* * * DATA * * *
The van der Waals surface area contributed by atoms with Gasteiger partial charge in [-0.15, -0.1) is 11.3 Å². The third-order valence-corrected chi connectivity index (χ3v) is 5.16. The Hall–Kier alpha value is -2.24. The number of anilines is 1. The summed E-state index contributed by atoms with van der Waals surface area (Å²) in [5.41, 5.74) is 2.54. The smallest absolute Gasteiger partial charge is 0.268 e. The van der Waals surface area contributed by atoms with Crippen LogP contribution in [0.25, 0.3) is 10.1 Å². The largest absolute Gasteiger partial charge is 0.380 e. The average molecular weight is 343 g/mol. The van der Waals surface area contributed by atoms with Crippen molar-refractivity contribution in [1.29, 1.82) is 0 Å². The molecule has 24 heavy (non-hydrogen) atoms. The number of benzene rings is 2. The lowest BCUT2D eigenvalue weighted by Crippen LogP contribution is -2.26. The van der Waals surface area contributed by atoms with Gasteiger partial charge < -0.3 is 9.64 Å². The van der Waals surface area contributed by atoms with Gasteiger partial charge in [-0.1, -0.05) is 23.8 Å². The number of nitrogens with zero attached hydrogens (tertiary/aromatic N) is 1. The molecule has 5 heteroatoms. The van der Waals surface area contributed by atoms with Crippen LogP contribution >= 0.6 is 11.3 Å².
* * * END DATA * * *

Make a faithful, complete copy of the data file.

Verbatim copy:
The van der Waals surface area contributed by atoms with Gasteiger partial charge in [-0.15, -0.1) is 11.3 Å². The third-order valence-corrected chi connectivity index (χ3v) is 5.16. The Hall–Kier alpha value is -2.24. The number of anilines is 1. The summed E-state index contributed by atoms with van der Waals surface area (Å²) in [5.41, 5.74) is 2.54. The smallest absolute Gasteiger partial charge is 0.268 e. The van der Waals surface area contributed by atoms with Crippen LogP contribution in [0.25, 0.3) is 10.1 Å². The largest absolute Gasteiger partial charge is 0.380 e. The average molecular weight is 343 g/mol. The van der Waals surface area contributed by atoms with Crippen molar-refractivity contribution in [1.29, 1.82) is 0 Å². The molecule has 24 heavy (non-hydrogen) atoms. The number of benzene rings is 2. The lowest BCUT2D eigenvalue weighted by Crippen LogP contribution is -2.26. The van der Waals surface area contributed by atoms with Gasteiger partial charge < -0.3 is 9.64 Å². The van der Waals surface area contributed by atoms with Gasteiger partial charge in [-0.1, -0.05) is 23.8 Å². The number of nitrogens with zero attached hydrogens (tertiary/aromatic N) is 1. The molecule has 5 heteroatoms. The van der Waals surface area contributed by atoms with Crippen LogP contribution >= 0.6 is 11.3 Å².